Several simmering political developments have come to a head in the past few weeks, diverting some of the GOI's attention from foreign policy issues such as Iran, the US-India civil-nuclear agreement and the POTUS visit.

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SIPDIS

SIPDIS

E.O. 12958: DECL: 01/27/2016 TAGS: PGOV, PREL, PINR, IN

SUBJECT: POLITICAL CHALLENGES COMPLICATE AND DIVERT CONGRESS ATTENTION FROM FOREIGN POLICY

REF: A. NEW DELHI 552 B. NEW DELHI 546 C. 05 NEW DELHI 8844 D. 05 NEW DELHI 7909

Classified By: DCM Bob Blake Jr., for reasons 1.4 (B,D)

1. (C) Summary: Several simmering political developments have come to a head in the past few weeks, diverting some of the GOI's attention from foreign policy issues such as Iran, the US-India civil-nuclear agreement and the POTUS visit. The January 24 ruling by India's Supreme Court that the UPA dissolution of the Bihar government in May 2005 was unconstitutional combined with the impending collapse of the Congress-dominated coalition government in Karnataka, have presented India's ruling party with serious domestic challenges. These Congress missteps have presented the opposition BJP/NDA with political opportunities. The BJP/NDA is set quickly to form a government in Karnataka and have called on Prime Minister Manmohan Singh and Congress President Sonia Gandhi to accept responsibility for the SC judgment and resign, although they will not. The January 22 Congress leadership meeting in Hyderabad underscored the inherent weaknesses in party culture that make it difficult for Congress to address these challenges. Congress inability to reach out to the masses in India's Hindi heartland (Reftel A), continued dependence on the Gandhi family for leadership, and behind the scenes backbiting and squabbling are likely to prevent the party from mounting a cohesive and timely response as it faces likely electoral defeats in several key state assembly elections in 2006. While the opposition has been energized by these developments, few expect the UPA government to fall and most expect it to serve out a full term. Meanwhile, PM Singh's attention to pressing foreign matters will necessarily be diluted until these domestic pressures subside. End Summary.

Karnataka's Government Unravels

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2. (C) Congress missteps have come home to roost (reftel B), forcing the party to engage in damage control and diverting its attention away from other pressing business of state. In Karnataka, Congress hubris and inability to effectively manage a coalition government will likely lead to its collapse. In May 2004, Congress and the Janata Dal(S) combined to form a coalition government in Karnataka. Although the two parties were not close, they argued that the alliance was necessary to keep the ""communal"" BJP out of power. In a surprise development, HD Kumaraswamy, the son of JD(S) president and former Prime Minister Dewe Gowda, on January 18 led a majority of his party's MLAs into an alliance with the BJP and staked his claim to form the government. Although the JD(S) and BJP are scheduled to prove their majority on January 27, most observers believe they have an unassailable majority and a new government in Karnataka is inevitable. Should the BJP come to power as expected, this will be the first time that it has formed a government in South India and will be an embarrassing setback for Congress.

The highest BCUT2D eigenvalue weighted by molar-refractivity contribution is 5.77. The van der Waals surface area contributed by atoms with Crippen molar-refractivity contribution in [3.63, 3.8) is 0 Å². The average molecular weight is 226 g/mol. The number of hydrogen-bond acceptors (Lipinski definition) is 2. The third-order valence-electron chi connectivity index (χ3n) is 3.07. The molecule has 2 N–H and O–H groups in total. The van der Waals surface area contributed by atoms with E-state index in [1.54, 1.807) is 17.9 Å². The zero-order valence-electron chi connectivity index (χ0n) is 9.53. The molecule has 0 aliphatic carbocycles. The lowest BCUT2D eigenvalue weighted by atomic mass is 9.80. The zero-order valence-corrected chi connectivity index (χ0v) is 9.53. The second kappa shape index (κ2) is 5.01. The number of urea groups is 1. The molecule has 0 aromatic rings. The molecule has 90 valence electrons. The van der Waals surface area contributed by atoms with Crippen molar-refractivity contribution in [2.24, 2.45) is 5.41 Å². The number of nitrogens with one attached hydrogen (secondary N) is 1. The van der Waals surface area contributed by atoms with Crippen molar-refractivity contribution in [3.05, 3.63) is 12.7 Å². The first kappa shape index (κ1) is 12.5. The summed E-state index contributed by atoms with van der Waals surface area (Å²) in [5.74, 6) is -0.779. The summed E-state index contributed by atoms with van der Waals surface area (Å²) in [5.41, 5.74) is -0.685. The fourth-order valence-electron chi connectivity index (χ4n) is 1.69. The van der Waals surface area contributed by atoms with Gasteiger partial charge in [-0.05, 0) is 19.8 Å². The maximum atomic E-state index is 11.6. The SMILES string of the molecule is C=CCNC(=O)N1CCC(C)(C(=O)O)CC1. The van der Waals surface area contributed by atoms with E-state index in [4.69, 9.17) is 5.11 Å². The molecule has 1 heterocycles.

The Supreme Court Rules Against Congress

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3. (U) On January 24, the Supreme Court released its long-awaited judgment regarding the constitutionality of the UPA dismissal of the Bihar government in May 2005. The UPA-appointed governor Buta Singh argued that dismissal was

NEW DELHI 00000613 002 OF 003 necessary to prevent the BJP from buying legislators with ""monetary inducements."" The SC rejected this argument, ruling that the governor acted without presenting evidence and on the basis of ""mere perception."" Deriding the dismissal as ""destructive of the democratic system"" and ""drastic and extreme,"" three of the five justices declared that the ""Court could not remain a silent spectator to such subversion of the Constitution."" The SC pointed out that the UPA should have ""exercised caution,"" and urged the GOI to appoint ""non-political"" governors in the future.